There are few people who better embody the Republican Party’s self-destructive implosion on immigration reform than Marco Rubio. The Florida Republican spent the first half of 2013 championing a comprehensive immigration reform bill and helped shepherd its passage through the Senate, and he’s spent basically every moment since running away from that bill to wheedle his way back into the Tea Party’s good graces.
Pulling off this ridiculous political contortion requires that Rubio indulge in some creative shading of the history of his doomed immigration bill, and that’s precisely what he did on NPR this morning when explaining why the Senate bill stalled after passage.
Morning Edition host Steve Inskeep asked Rubio if he envisioned any scenario in which immigration reform could pass, and Rubio said the only way it can happen “at any point in the next decade” is if it proceeds in three stages: secure the border; modernize the legal immigration system; and then do something about the immigrants already here. Then he turned to the Senate bill:
I’ve been through this now, I was involved in the effort, I warned during that effort that I didn’t think it did enough on this first element, the security front. I was proven, unfortunately, right by the fact that it didn’t move in the House. And I now believe that it’s very clear that if we are ever going to move on immigration reform it will have to be in that sequence.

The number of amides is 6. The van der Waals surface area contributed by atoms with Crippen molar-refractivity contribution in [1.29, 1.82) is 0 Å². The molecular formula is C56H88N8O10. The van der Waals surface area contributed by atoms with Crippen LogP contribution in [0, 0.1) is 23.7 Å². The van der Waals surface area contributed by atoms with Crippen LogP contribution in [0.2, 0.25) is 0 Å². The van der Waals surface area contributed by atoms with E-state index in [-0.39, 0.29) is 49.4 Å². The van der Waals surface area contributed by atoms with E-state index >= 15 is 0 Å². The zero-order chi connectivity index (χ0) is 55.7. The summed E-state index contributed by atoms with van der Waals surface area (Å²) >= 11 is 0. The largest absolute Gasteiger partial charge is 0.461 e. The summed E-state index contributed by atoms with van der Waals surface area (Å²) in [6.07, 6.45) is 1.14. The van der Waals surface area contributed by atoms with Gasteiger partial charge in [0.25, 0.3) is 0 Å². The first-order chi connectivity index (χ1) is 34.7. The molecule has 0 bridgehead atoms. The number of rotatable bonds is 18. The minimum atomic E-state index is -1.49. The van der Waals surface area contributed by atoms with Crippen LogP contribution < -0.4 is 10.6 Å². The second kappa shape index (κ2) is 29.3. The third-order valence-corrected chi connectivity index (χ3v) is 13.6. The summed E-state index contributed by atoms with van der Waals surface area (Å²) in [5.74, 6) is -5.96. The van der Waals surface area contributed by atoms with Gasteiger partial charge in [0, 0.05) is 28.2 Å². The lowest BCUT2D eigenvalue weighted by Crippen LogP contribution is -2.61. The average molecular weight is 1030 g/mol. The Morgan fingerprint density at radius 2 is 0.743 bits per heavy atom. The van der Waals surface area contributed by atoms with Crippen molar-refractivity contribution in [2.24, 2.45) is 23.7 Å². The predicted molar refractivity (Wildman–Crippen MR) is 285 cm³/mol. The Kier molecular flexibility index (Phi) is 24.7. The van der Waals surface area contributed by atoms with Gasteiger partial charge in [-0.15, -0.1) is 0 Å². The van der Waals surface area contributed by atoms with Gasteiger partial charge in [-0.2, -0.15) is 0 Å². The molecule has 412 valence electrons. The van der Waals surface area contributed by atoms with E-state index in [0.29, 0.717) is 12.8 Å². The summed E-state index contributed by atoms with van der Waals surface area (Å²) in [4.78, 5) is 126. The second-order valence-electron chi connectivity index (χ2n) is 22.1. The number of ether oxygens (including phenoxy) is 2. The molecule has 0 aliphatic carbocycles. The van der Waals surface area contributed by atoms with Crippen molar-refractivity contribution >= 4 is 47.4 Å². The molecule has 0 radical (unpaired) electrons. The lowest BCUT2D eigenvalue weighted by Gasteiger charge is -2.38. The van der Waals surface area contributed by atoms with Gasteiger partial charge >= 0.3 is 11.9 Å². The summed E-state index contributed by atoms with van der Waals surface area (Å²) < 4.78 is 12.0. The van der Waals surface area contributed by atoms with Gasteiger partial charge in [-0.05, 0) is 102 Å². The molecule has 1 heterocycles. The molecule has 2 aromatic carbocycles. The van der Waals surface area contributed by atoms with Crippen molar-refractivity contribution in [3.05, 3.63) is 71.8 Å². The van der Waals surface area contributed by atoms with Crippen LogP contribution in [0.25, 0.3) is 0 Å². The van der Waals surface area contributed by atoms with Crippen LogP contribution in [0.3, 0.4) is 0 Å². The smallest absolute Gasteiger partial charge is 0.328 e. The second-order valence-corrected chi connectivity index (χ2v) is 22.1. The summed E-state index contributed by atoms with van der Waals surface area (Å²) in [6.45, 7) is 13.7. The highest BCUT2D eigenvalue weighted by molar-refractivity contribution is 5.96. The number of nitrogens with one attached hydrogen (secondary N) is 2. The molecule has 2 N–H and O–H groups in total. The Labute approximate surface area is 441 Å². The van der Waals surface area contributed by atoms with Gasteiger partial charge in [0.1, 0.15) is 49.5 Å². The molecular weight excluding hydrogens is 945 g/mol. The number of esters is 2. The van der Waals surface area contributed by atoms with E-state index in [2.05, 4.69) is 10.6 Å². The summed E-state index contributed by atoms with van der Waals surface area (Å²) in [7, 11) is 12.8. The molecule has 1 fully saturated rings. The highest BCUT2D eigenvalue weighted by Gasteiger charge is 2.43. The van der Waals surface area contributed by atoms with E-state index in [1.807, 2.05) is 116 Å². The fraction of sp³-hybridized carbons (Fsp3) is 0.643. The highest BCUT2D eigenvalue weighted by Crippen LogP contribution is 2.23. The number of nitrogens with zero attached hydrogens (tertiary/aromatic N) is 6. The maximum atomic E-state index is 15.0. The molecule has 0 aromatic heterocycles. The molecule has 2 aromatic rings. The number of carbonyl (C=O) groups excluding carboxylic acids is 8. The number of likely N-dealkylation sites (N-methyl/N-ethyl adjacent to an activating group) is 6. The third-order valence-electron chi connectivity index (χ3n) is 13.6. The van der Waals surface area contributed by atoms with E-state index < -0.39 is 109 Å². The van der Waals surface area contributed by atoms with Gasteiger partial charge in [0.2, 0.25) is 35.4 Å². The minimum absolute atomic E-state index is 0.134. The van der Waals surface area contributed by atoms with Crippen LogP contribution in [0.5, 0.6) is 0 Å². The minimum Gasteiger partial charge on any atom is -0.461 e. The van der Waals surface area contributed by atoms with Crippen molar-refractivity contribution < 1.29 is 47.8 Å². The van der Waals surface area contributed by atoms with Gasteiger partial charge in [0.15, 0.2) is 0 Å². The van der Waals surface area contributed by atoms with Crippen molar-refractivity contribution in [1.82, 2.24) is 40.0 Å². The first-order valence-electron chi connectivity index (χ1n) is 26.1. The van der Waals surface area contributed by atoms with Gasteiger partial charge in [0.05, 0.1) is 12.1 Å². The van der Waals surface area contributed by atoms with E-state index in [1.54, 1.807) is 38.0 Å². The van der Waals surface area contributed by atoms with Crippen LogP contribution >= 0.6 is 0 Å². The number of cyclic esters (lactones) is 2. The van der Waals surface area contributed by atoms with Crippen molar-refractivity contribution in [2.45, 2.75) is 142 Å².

Listening to this, you may be asking yourself: If Rubio believed at the time that the security measures in the bill were insufficient, why did he end up voting for passage? Did he act against his better judgment?
Well, here’s what happened. Rubio did warn that unless the border security provisions of the bill were beefed up, it would never make it through the House. “If we cannot secure the border, if we cannot take the necessary steps to earn our colleagues’ trust, this will never become law,” Rubio said on Univision in early June 2013.
Shortly thereafter, Republican Sens. Bob Corker and John Hoeven introduced an amendment to toughen up the Senate bill’s border security language, and it passed the Senate on June 26, 2013. After it was introduced, Rubio enthusiastically endorsed the Corker/Hoeven amendment, saying it made “real improvements” to the bill.
On June 26, 2013, Rubio gave a speech on the Senate floor defending the bill from what he said were misconceptions held by conservatives and Tea Partyers. When it came to border security, Rubio was unequivocal in his praise for the legislation, saying that it “mandates the most ambitious border and interior security measures in our nation’s history.”
That’s the bit he’s carefully leaving out when he says that he “warned” about the bill’s security language. Yes, he did warn about it, and then an amendment was passed that satisfied his concerns completely. Rubio wasn’t “proven right” on immigration reform – he underestimated the conservative opposition to reform legislation and now he’s trying to reposition himself as some sort of prophet.